Human nature and the social order

963 Words4 Pages
Human nature is that which makes us distinct from the nature of the animals and the rest of creation in that we can think and feel. One of the primary distinctions between human beings and the rest of creation is the ability to reason. No other creature has this ability thus, this is a unique gift bestowed by God. Our reason enables us to reflect on our own nature and the nature of God and to derive knowledge of God's will for His creation. No other part of God’s creation has a nature capable of reason and that is to distinguish right from wrong. Originally human nature was flawless due to the fact that it was so created by God. Among the many philosophers or sociologists that spent most of their time trying to study, understand and define human nature were Rousseau, Adam Smith, Karl Marx and John Locke, all of which had different approaches to the study of human nature but their conclusions were very much similar. Each of these theorists greatly influenced my understanding of human nature as a whole, giving me a different perspective through their unique arguments.
Rousseau believed that in the modern world, human beings came to derive their very sense of self from the opinion of others, a fact which he saw as corrosive of freedom and destructive of individual authenticity. Rousseau stated that the state as it currently existed was corrupt, unjust and was dominated by the rich and powerful who used their powers to further their own interests at the expense of the weak. According to him the ideal state would be a genuine democracy, a moral organization that bound people together in freedom, equality and civic devotion. Each person in this ideal state would have to surrender all his rights unconditionally to the community and subm...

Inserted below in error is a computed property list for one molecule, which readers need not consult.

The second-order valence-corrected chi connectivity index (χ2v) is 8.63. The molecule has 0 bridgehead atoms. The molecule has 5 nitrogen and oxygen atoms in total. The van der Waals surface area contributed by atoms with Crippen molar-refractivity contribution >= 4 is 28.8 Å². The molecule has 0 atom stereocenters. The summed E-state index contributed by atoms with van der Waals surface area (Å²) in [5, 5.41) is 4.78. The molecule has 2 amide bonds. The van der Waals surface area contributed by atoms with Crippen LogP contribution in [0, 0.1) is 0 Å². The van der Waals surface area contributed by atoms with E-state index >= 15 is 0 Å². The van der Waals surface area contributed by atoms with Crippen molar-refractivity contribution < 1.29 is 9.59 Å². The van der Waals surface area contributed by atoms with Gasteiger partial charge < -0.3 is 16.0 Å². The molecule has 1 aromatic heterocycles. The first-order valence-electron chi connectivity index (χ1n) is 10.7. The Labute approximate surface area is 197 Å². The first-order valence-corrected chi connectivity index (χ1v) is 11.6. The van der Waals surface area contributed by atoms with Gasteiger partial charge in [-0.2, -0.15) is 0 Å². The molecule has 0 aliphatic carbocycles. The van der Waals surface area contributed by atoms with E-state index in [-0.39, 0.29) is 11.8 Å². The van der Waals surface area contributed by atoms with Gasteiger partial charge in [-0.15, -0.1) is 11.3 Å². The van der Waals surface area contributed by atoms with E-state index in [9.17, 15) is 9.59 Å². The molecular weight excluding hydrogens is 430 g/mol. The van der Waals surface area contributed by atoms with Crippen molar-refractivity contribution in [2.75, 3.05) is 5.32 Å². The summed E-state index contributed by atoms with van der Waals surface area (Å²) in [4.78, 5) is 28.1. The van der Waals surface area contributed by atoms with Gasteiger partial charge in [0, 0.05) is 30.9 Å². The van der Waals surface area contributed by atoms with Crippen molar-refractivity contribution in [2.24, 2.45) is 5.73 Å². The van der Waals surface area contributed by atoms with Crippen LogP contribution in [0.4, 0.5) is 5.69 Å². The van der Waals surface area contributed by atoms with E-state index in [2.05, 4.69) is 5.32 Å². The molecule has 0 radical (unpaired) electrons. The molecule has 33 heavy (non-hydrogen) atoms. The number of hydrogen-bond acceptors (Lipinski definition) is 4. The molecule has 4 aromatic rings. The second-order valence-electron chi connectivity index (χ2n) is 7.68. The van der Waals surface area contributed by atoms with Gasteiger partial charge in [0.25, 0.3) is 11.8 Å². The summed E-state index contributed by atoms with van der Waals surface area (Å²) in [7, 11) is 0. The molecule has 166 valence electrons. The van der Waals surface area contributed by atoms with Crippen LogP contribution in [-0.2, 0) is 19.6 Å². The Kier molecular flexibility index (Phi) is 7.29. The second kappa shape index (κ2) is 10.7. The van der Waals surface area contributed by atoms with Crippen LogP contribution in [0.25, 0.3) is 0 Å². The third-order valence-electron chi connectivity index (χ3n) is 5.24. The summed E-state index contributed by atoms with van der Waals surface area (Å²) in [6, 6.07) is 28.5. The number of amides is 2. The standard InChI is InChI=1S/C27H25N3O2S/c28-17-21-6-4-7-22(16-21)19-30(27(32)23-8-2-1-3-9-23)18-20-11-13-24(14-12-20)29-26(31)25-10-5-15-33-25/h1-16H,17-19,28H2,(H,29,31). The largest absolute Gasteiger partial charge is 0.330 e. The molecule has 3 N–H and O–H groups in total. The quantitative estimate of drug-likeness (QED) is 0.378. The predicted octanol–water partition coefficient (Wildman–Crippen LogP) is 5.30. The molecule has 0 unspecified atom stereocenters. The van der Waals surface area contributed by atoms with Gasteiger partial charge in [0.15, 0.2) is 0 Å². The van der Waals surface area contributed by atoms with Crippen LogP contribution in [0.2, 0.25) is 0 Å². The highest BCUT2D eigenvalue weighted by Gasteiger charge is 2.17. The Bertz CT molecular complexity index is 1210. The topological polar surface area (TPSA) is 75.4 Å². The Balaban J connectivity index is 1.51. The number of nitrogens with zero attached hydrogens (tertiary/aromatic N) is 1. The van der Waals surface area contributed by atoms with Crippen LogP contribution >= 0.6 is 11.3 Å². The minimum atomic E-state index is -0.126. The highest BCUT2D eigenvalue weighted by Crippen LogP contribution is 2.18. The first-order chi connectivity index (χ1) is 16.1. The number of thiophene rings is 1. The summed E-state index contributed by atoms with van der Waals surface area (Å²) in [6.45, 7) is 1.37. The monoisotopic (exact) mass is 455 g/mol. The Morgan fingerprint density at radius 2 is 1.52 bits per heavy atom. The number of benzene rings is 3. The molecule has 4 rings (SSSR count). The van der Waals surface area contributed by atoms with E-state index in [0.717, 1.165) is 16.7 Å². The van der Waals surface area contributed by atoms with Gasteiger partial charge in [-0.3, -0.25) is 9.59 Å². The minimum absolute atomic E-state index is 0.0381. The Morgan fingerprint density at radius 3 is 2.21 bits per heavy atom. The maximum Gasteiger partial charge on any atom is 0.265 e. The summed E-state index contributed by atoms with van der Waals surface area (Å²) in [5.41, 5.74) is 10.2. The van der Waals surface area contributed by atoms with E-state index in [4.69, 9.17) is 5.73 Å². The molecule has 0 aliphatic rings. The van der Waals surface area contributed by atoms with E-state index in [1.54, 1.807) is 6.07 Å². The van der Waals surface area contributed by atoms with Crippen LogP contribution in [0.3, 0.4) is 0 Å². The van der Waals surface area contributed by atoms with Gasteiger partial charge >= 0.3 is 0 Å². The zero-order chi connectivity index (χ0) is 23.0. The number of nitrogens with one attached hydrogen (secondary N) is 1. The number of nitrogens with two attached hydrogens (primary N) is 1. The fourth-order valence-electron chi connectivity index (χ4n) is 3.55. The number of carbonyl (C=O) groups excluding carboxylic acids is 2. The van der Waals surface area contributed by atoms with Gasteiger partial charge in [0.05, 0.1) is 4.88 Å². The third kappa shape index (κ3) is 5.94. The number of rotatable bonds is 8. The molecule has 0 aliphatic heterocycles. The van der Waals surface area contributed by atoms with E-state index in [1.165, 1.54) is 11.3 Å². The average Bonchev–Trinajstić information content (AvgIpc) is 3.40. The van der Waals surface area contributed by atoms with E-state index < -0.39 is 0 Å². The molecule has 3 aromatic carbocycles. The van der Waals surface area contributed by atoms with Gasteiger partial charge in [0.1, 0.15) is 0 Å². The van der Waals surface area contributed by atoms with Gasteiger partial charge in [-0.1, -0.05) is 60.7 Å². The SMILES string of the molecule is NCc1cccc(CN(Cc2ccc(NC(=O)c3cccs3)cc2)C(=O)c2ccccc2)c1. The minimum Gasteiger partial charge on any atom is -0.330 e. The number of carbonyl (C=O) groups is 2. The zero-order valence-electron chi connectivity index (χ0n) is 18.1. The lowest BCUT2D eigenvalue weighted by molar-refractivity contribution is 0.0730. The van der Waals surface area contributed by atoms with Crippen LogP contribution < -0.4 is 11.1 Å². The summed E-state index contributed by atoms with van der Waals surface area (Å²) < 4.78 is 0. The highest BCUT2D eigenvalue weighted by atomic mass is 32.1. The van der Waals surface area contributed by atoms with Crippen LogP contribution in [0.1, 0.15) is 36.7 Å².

... middle of paper ...

... done. Locke argued that government is legitimate, but only in so far as it acts within the limits of this implied contract. According to him, authorization was meaningless, except that it gave people reason to believe that the use of force is just.
Karl Marx looked at how capitalism alienated humanity by making work a mere means of individual existence. The same applies to social relations; in reality people are not free ‟ individuals anymore than we are organs or functions of society; we are determined by society, possibly irrationally, but nevertheless definitely.” Our natural ability (or inability) is largely a product of socialization and cultural adherence, as many new socializations theories argue. Overall, all four theorists believed equality benefits human nature but most of their arguments gave substantial weight to Marx’s theory concerning human nature.

More about Human nature and the social order

Open Document